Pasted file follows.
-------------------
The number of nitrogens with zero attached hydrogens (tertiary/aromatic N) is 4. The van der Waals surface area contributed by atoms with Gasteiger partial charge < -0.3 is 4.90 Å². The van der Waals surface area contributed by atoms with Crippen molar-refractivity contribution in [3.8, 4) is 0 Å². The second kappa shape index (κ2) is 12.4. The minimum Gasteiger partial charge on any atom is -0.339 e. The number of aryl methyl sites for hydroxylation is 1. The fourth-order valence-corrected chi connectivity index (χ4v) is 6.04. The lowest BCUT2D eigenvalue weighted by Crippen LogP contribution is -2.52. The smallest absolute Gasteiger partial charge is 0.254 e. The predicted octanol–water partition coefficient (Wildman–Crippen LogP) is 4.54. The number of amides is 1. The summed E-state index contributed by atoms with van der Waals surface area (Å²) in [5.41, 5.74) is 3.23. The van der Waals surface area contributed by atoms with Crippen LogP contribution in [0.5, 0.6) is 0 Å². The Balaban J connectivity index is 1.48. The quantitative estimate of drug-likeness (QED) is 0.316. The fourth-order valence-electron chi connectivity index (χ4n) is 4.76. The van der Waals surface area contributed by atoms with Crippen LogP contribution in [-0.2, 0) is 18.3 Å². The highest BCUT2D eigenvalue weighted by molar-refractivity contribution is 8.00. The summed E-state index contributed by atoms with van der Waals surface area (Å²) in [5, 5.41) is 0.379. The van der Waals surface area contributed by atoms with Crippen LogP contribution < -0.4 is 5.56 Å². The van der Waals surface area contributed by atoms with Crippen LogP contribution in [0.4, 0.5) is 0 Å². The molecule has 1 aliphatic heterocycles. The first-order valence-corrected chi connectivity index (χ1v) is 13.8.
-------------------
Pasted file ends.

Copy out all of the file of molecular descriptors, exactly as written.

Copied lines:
The number of nitrogens with zero attached hydrogens (tertiary/aromatic N) is 4. The van der Waals surface area contributed by atoms with Gasteiger partial charge < -0.3 is 4.90 Å². The van der Waals surface area contributed by atoms with Crippen molar-refractivity contribution in [3.8, 4) is 0 Å². The second kappa shape index (κ2) is 12.4. The minimum Gasteiger partial charge on any atom is -0.339 e. The number of aryl methyl sites for hydroxylation is 1. The fourth-order valence-corrected chi connectivity index (χ4v) is 6.04. The lowest BCUT2D eigenvalue weighted by Crippen LogP contribution is -2.52. The smallest absolute Gasteiger partial charge is 0.254 e. The predicted octanol–water partition coefficient (Wildman–Crippen LogP) is 4.54. The number of amides is 1. The summed E-state index contributed by atoms with van der Waals surface area (Å²) in [5.41, 5.74) is 3.23. The van der Waals surface area contributed by atoms with Crippen LogP contribution in [0.5, 0.6) is 0 Å². The Balaban J connectivity index is 1.48. The quantitative estimate of drug-likeness (QED) is 0.316. The fourth-order valence-electron chi connectivity index (χ4n) is 4.76. The van der Waals surface area contributed by atoms with Crippen LogP contribution in [-0.2, 0) is 18.3 Å². The highest BCUT2D eigenvalue weighted by molar-refractivity contribution is 8.00. The summed E-state index contributed by atoms with van der Waals surface area (Å²) in [5, 5.41) is 0.379. The van der Waals surface area contributed by atoms with Crippen LogP contribution < -0.4 is 5.56 Å². The van der Waals surface area contributed by atoms with Crippen LogP contribution in [0.4, 0.5) is 0 Å². The molecule has 1 aliphatic heterocycles. The first-order valence-corrected chi connectivity index (χ1v) is 13.8.